Why I can't stand animated films

Time Out ed on his beef with Disney, Pixar and co Discuss this article

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Warning! I’m about to offend a great many of you. What I’m about to talk about is a topic that is close to the hearts of many, and my views on it are somewhat controversial. But we’re all adults so hopefully we can address the issue as such, and that we’ll be able to accept each other’s opinions and remain friends afterwards. So here goes… I don’t get adults’ fascination with Disney films.

I’ve sat with scores of friends and listened for hours as they’ve debated their favourite Disney animation. ‘Aladdin I think, or perhaps Robin Hood – that was a good one,’ I say hesitantly when my opinion is asked for. ‘But then again I can’t be sure, because the last time I saw either was probably 1996.’

Until recently I hadn’t been to the cinema in six years, so I’m fully aware that I’m not exactly a go-to guy when it comes to having an opinion about the big screen. Gangster and war films aside, I don’t even like watching films that much, so maybe I’m missing something. But when I’ve asked Disney fanatics to explain the appeal, the response I usually get consists of a piercing stare, frantic arm-waving and raised maniacal voices. ‘What do you mean? How could you possibly not like Disney? Why would you even say that?’

I’ve always assumed it was nostalgia thing, which I do understand. Admittedly I haven’t thought about dusting off any of my old Fireman Sam or Postman Pat video cassettes recently, but a rummage around my parents’ attic inevitably brings a smile to my face as I unearth little gems from my childhood. Incidentally, is anyone still trying to complete the Merlin’s Premier League sticker album from either 1993/1994 or 1994/1995? Because I do have swapsies available… at a price.

But the success of Frozen, the latest Disney blockbuster, especially with adults, is proof that it’s not just a case of harking back to yesteryear to relive your childhood. I read recently that a 31-year-old woman in Japan filed for divorce from her husband of six years on the grounds that, when she asked whether he loved Frozen as much as she did, his reply was that he ‘wasn’t that into it’.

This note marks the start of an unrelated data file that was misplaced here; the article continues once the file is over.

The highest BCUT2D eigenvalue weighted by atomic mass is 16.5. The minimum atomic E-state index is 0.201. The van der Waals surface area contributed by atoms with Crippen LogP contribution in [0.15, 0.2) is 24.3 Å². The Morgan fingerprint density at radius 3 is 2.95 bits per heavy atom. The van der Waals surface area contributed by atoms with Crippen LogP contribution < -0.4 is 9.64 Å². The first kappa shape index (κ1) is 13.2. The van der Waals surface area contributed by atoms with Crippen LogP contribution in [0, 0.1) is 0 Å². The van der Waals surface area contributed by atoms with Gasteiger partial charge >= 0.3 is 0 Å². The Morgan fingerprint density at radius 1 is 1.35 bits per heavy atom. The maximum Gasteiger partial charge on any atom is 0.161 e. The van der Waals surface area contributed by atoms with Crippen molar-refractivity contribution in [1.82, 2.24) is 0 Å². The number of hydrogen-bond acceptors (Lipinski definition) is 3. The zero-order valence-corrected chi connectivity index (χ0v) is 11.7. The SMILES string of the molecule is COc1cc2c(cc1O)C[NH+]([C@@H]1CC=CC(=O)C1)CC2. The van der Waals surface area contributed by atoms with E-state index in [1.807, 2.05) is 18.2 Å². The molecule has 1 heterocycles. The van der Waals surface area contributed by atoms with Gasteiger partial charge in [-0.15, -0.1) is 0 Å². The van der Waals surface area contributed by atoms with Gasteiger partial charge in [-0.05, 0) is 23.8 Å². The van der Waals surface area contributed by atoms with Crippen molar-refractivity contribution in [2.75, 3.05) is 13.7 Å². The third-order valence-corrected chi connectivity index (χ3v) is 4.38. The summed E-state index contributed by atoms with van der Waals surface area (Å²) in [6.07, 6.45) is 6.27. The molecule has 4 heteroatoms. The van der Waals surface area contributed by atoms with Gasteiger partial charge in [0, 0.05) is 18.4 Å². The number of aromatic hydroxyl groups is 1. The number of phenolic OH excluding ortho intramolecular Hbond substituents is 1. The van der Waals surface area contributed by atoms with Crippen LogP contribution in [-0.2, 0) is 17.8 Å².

‘If you can’t understand what makes this movie great, then there’s something wrong with you as a human being,’ was her reported justification for the break-up. Wow.

Of course, we’re all entitled to our preferences, and I’m as guilty as anyone when it comes to forcing my opinions on other people. Replace the word ‘Disney’ with ‘football’ and I’ve used all the aforementioned arguments many a time in the last few weeks.

So maybe it’s me who’s got the problem, and will have to accept that the current generation of twentysomethings who grew up feasting on The Little Mermaid, The Lion King and Beauty and the Beast to such an extent that it’s left a permanent scar is just the norm these days. If so, I must have missed the memo – but I’m not that sad about it.

Oh, and by the way, I did break my ‘no cinema’ policy recently after I was invited to go by a friend. There were a few good films on that I was quite interested in, but I let her choose the movie. And what did she pick? Rio 2. Sigh. Unsurprisingly, we haven’t been back to the cinema together since.

View Our five favourite animations

By Alex Hammond
Time Out Doha,

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